How to Talk to Your Kids about Suicide

how to talk to your kids about suicide

As a mom to four teens, I’ve gotten pretty good at “the talks.”

I remember the “sex talk” I had with my firstborn; my face was bright red as I stumbled through all the elements. I certainly improved with practice. Now I am eager to show illustrations of anatomy and the words “vagina” and “erection” no longer make me as embarrassed as the kids.

One to Add to the List: Suicide 

The list of talks you’ll have with a squirmy, reluctant adolescent is long: drugs, alcohol, driving, social media, bullying, smoking, sex, menstruation, health and their bodies, puberty, relationships, finances, etc. And there is another one we parents need to add to the list: SUICIDE. 

Get Educated

I recently attended a public viewing of “Break the Silence” at Discovery Middle School in Fargo. This film was created by the Fargo Police Department after the Fargo community suffered the tragic loss of two students by suicide.

I encourage you to watch, at a minimum, the short version of this documentary. 

A forum followed the viewing of the documentary where community members were all allowed to ask questions to a panel. The panel included Liam Medd’s parents from Fargo, who are featured in the documentary. Liam died by suicide at age 15 in February of 2021; he attended Davies High School. Both the Medds and Jason and Kari Eckert, whose son Robbie died by suicide in 2018, wish that they would’ve at least had a conversation about suicide with their sons.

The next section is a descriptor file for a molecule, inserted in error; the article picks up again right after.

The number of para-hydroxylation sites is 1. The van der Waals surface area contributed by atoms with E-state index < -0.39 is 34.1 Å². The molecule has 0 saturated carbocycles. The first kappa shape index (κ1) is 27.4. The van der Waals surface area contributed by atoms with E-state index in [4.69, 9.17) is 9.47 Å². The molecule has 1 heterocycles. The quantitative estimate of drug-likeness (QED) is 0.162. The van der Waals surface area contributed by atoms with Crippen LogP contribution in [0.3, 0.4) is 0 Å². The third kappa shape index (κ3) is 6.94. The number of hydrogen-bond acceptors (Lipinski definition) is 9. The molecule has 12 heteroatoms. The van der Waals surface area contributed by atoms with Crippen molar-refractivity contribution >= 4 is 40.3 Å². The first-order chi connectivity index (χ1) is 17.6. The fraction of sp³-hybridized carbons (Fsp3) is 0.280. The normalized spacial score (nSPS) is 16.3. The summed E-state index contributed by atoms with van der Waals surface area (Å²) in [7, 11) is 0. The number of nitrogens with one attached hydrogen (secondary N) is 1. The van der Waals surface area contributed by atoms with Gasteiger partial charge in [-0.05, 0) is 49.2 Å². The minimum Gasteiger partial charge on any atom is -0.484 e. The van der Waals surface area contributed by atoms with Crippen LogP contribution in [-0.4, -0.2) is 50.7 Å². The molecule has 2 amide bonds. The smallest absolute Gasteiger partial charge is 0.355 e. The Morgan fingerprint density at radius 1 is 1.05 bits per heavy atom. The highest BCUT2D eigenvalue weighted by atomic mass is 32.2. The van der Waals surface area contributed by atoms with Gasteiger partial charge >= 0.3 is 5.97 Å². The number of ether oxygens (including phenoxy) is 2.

Following the panel discussion, I came home and immediately created a list of take-aways that I wanted to remember.

Discussing suicide with my kids is currently as foreign to me as that first sex talk, or trying to teach a teen to parallel park for the first time. It’s not going to be easy. It’s going to be awkward for all of us. And so I wanted to have a list to direct our discussions, because it is so important.

The statistics show that 54% of people who die by suicide show no signs and have no history of mental illness. This is why it’s vital for kids to share their feelings, and for parents to dig a little deeper. 

Talking about Suicide with Your Kids: A Parental To-Do List

1. As a parent, you need to model difficult feelings, that “It’s OK to not be OK.”

Talk about the bad days, not just the good days. And share when you’re sad or embarrassed.

2. Create an emergency plan.

Your kids wear a seatbelt in the hope that they’ll never need it. You have smoke alarms in the home and the kids know how to call 911, but they’ll likely never have to.

Prepare for suicidal thoughts like you prepare for other emergencies.

Ask your child to create a list of five people they’d be willing to talk to or call if they had thoughts of self-harm. You do not have to be on the list. For example, it could include friends, other adults, teachers, neighbors, siblings, etc.

Then ask your child if they’d be willing to discuss this “emergency list” with the friends or family they’ve listed. Or, ask if they’d allow you to discuss it with family/adult friends on the list.

3. Save the numbers of suicide prevention hotlines in their phone.
  • National Suicide Prevention Lifeline: 1-800-273-8255. Confidential and anonymous, there is also an anonymous chat option.